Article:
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Grambling State Launches New Mobile App

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adidas_graphics-gsulogo-webGRAMBLING, La. | Grambling State University Athletics and adidas today announced a multi-year partnership in which the Portland, Ore., based company will be the official athletic footwear, apparel and accessory brand of the Tigers through the 2022-2023 season.

“We are extremely thrilled to be embarking on an exciting new partnership with adidas,” Grambling State Director of Athletics Paul A. Bryant said. “Our comprehensive agreement will provide the highest quality look and feel for the highest levels of athletic competition. We are excited to make adidas products available to our student-athletes and have their iconic brand across our department.”

“Our mission is to help athletes perform better and we seek to inspire through our products, our style and in communities. We’re looking forward to partnering with Grambling State Athletics to help them execute their mission to build on their national reputation of winning championships, graduating students and devolving leaders,” said Jim Murphy, director of NCAA Sports Marketing at adidas North America. “We’re excited to be a part of Grambling State’s commitment to providing student-athletes the opportunity to successfully compete at the highest level of NCAA Division I intercollegiate athletics and we’ll bring our newest and most innovative high-performance products to the Tigers over the next five years.”

Adidas is a global designer, developer and marketer of athletic footwear, apparel and accessories with the mission to make all athletes better. adidas is the official uniform, footwear and apparel provider for more than 100 collegiate programs including Arizona State, Georgia Tech, Indiana, Kansas, Louisville, Miami, Mississippi State, Nebraska, North Carolina State, Rutgers and Texas A&M. adidas has marketing agreements with the National Football League (NFL), National Basketball Association (NBA), Major League Baseball (MLB), National Hockey League (NHL), and Major League Soccer (MLS).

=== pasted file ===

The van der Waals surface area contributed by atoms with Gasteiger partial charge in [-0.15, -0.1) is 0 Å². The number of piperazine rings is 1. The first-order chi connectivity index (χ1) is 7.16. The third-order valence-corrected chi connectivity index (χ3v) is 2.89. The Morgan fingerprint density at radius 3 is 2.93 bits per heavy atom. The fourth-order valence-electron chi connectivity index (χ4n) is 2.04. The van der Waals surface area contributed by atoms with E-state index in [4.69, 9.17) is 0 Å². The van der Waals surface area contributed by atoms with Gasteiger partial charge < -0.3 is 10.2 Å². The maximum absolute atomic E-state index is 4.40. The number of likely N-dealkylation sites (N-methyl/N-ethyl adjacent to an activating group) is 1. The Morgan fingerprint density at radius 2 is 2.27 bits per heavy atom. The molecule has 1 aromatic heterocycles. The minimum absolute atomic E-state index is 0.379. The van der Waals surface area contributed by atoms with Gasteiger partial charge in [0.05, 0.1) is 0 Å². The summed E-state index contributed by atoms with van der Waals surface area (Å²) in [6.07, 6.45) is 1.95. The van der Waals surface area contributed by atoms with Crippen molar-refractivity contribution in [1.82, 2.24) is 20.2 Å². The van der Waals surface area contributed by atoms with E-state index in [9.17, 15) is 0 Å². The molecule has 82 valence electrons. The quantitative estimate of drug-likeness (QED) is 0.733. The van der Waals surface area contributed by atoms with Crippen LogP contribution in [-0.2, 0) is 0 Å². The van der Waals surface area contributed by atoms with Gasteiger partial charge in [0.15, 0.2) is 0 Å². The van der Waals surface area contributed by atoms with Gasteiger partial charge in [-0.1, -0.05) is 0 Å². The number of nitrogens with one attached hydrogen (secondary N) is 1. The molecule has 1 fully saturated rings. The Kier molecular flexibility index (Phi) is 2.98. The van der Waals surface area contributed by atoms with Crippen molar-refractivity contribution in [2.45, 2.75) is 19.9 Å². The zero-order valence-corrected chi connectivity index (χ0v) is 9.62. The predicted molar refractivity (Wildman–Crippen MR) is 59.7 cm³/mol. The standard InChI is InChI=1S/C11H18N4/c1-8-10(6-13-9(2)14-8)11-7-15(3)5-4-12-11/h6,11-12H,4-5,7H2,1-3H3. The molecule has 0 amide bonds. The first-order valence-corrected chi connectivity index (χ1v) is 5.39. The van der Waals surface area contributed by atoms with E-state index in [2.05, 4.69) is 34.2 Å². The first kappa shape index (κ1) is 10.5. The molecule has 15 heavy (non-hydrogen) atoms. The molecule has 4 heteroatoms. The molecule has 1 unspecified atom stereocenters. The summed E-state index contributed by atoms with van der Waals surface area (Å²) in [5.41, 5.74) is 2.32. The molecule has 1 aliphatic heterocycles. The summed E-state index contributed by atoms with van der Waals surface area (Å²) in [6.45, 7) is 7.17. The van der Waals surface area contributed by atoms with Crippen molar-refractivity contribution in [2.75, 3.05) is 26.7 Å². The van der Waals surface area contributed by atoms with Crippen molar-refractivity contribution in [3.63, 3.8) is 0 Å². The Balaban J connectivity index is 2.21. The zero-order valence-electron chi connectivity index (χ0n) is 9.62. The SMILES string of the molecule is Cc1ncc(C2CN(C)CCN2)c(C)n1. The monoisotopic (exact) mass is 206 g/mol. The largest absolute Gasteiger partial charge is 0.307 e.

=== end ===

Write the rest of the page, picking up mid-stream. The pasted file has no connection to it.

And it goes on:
CONTACT: Brian | (318) 274-6414
Sports Information Director, Grambling State University


By GSU Media Bureau





Two Texas-based African-American mass communication professionals will deliver lectures and provide master classes as part of Grambling State University’s historic Cleo Fields Lecture Series “Why Our Voices Matter” on February 22 and March 15.

James T. Campbell, Senior Manager of Communication and Media for Blue Cross/Blue Shield of Texas, and Nicole Cross, news anchor and health correspondent for KVUE-TV (ABC) in Austin, will talk with students, community members, and classes on the importance of the African-American Voice in today’s changing environment.

The Cleo Fields Lecture Series is named for the historic Louisiana icon, a lawyer who at age 24, became the youngest elected state senator in Louisiana’s history.

Lecture Series Events

Lecture: James Campbell of Blue Cross/Blue Shield
Thursday, February 22 at 11 a.m.
Washington-Johnson Complex, Room 100

Master Class: James Campbell of Blue Cross/Blue Shield
(Exclusive for Students in Mass Communications)
Thursday, February 22 at 1 p.m.
Washington-Johnson Complex, Room 100

Lecture: Nicole Cross of ABC Affiliate KVUE-TV, Austin
March 15 at 11 a.m.
Grambling Hall Auditorium

Master Class: Nicole Cross of ABC Affiliate KVUE-TV, Austin
(Exclusive for Students in Mass Communications)
March 15 at 1 p.m.
Washington-Johnson Complex, Room 100.

The series planning and moderation are headed up by Dr. Robbie Morganfield, head of Grambling State’s Department of Mass Communication and the Cleo Fields Endowed Professor in Mass Communication.

“Our students need to know that they are necessary parts of a puzzle that serve to make this nation great because out of many voices, we become one,” said Dr. Morganfield. “That does not mean we are uniformed; it means we are united in our purpose and identity as a free nation that is richer because of its diversity.”

The series is one of a number of events in GSU’s Department of Mass Communication that is designed to educate students and connect them with real life professionals and experience.

“Nothing beats face-time with real pros who are in the field now doing what students aspire to do,” he said. “Our students can be sponges and soak up knowledge and wisdom from individuals who know their fields and have the accolades to prove it.”

Students interested in Master Classes can register on-site.

For more information on the lecture series and events, please contact Dr. Robbie Morganfield at 318-274-2403 or

About Lecturer James Campbell of Blue Cross/Blue Shield
An award-winning newspaper journalist, Campbell will offer students a perspective on the role that they can play in strategic communication and news media careers and how experience in one media format can often open doors in another. After leaving the Houston Chronicle, Campbell went on to become senior vice president at Fleishman Hillard, Inc., one of the largest international public relations firms in the world.

About Lecturer Nicole Cross of ABC Affiliate KVUE